Steinbeis experts at Pforzheim University and SEW-Eurodrive GmbH & Co. KG win the 2017 Transfer Award of the Steinbeis Foundation – Löhn Award
For many years, the Bruchsal-based company SEW Eurodrive has been looking closely at Wiegand sensors, which are non-contact revolution counters that are self-sufficient in terms of energy requirements. One unique feature of Wiegand sensors is that they go beyond emitting signals and can actually be used as an energy source. They work by using energy-rich impulses, which are independent of the actual number of revolutions but are enough to run ultra-low power electronics. For example with electric motors, this makes it possible to measure axle revolutions without any external power input. At the heart of the sensor lies a Wiegand wire, which was originally patented by John Wiegand in 1978. Made of thin metal consisting of a ferromagnetic alloy, when a Wiegand wire is subjected to special cold forming processes it can adapt properties, allowing it to spontaneously change its magnetic axial orientation. Working with the Steinbeis Transfer Center for Material Development and Testing (WEP), the team at SEW-Eurodrive successfully developed quality analysis methods that allowed the firm to significantly improve energy yields, simultaneously optimizing the manufacturing process delivering results that are entirely reliable. The two project partners were given the Lohn Award in recognition of this achievement.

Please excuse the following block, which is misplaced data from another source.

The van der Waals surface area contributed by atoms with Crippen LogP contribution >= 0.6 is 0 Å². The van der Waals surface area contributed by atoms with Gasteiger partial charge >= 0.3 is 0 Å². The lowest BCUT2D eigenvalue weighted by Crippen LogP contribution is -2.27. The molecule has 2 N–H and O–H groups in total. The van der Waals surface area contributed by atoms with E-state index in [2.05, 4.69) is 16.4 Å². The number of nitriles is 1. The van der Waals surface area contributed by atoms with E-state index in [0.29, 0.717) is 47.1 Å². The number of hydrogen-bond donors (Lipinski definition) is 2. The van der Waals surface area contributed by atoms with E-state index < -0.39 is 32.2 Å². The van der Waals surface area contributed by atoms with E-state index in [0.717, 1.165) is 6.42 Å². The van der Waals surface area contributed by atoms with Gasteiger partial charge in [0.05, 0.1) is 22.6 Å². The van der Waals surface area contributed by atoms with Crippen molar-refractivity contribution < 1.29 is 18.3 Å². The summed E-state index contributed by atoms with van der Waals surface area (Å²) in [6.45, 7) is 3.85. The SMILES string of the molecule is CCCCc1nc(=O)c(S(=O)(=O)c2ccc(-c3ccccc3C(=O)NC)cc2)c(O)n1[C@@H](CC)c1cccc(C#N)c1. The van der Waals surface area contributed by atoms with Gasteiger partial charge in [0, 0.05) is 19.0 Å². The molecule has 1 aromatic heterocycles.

Using a specially developed preparation technique, the Steinbeis experts worked together on the project to map the different magnetic zones of wires and for the first time their results have been published in the world of research. Further experimentation was carried out with carefully prepared material samples to systematically analyze microstructures deep down inside Wiegand wires in order to yield insights into the complete range of properties (mechanical, thermal, magnetic).
It was important to gauge the overall picture, but this was only possible by combining a large number of material testing techniques, all of which were offered by the Steinbeis experts at the material testing labs at Pforzheim University. The project partners have been working continuously on the initiative for some time and their increasingly close alliance has now been honored by the Steinbeis Foundation Transfer Award. As a result of the successful project, Wiegand wires can now be produced in unprecedented quality, offering every potential to revolutionize the multi-turn angular position sensor market in the near future.